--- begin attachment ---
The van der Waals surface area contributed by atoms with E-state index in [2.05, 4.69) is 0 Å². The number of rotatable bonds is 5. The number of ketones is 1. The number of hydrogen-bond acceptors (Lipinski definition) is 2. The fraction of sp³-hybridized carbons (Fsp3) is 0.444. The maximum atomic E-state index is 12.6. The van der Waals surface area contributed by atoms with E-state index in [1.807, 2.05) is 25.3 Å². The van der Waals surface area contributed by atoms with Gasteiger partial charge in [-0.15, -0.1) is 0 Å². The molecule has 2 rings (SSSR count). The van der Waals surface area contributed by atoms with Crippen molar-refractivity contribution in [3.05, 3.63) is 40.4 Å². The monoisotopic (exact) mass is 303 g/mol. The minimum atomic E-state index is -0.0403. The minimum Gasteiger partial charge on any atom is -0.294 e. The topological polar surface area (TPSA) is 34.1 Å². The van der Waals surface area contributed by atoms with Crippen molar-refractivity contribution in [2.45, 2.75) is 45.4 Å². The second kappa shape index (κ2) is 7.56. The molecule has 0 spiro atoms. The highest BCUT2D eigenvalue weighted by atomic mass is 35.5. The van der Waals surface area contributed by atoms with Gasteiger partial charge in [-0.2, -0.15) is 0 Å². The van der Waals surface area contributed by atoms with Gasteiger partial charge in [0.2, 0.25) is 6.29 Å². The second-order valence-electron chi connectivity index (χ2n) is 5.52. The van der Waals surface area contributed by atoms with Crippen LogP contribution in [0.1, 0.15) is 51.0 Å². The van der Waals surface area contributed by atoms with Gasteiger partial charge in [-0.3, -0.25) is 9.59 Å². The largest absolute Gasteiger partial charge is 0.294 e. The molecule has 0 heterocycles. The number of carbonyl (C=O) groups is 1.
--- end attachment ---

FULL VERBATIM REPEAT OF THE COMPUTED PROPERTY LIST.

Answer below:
The van der Waals surface area contributed by atoms with E-state index in [2.05, 4.69) is 0 Å². The number of rotatable bonds is 5. The number of ketones is 1. The number of hydrogen-bond acceptors (Lipinski definition) is 2. The fraction of sp³-hybridized carbons (Fsp3) is 0.444. The maximum atomic E-state index is 12.6. The van der Waals surface area contributed by atoms with E-state index in [1.807, 2.05) is 25.3 Å². The van der Waals surface area contributed by atoms with Gasteiger partial charge in [-0.15, -0.1) is 0 Å². The molecule has 2 rings (SSSR count). The van der Waals surface area contributed by atoms with Crippen molar-refractivity contribution in [3.05, 3.63) is 40.4 Å². The monoisotopic (exact) mass is 303 g/mol. The minimum atomic E-state index is -0.0403. The minimum Gasteiger partial charge on any atom is -0.294 e. The topological polar surface area (TPSA) is 34.1 Å². The van der Waals surface area contributed by atoms with Crippen molar-refractivity contribution in [2.45, 2.75) is 45.4 Å². The second kappa shape index (κ2) is 7.56. The molecule has 0 spiro atoms. The highest BCUT2D eigenvalue weighted by atomic mass is 35.5. The van der Waals surface area contributed by atoms with Gasteiger partial charge in [-0.2, -0.15) is 0 Å². The van der Waals surface area contributed by atoms with Gasteiger partial charge in [0.2, 0.25) is 6.29 Å². The second-order valence-electron chi connectivity index (χ2n) is 5.52. The van der Waals surface area contributed by atoms with Crippen LogP contribution in [0.1, 0.15) is 51.0 Å². The van der Waals surface area contributed by atoms with Gasteiger partial charge in [-0.3, -0.25) is 9.59 Å². The largest absolute Gasteiger partial charge is 0.294 e. The molecule has 0 heterocycles. The number of carbonyl (C=O) groups is 1.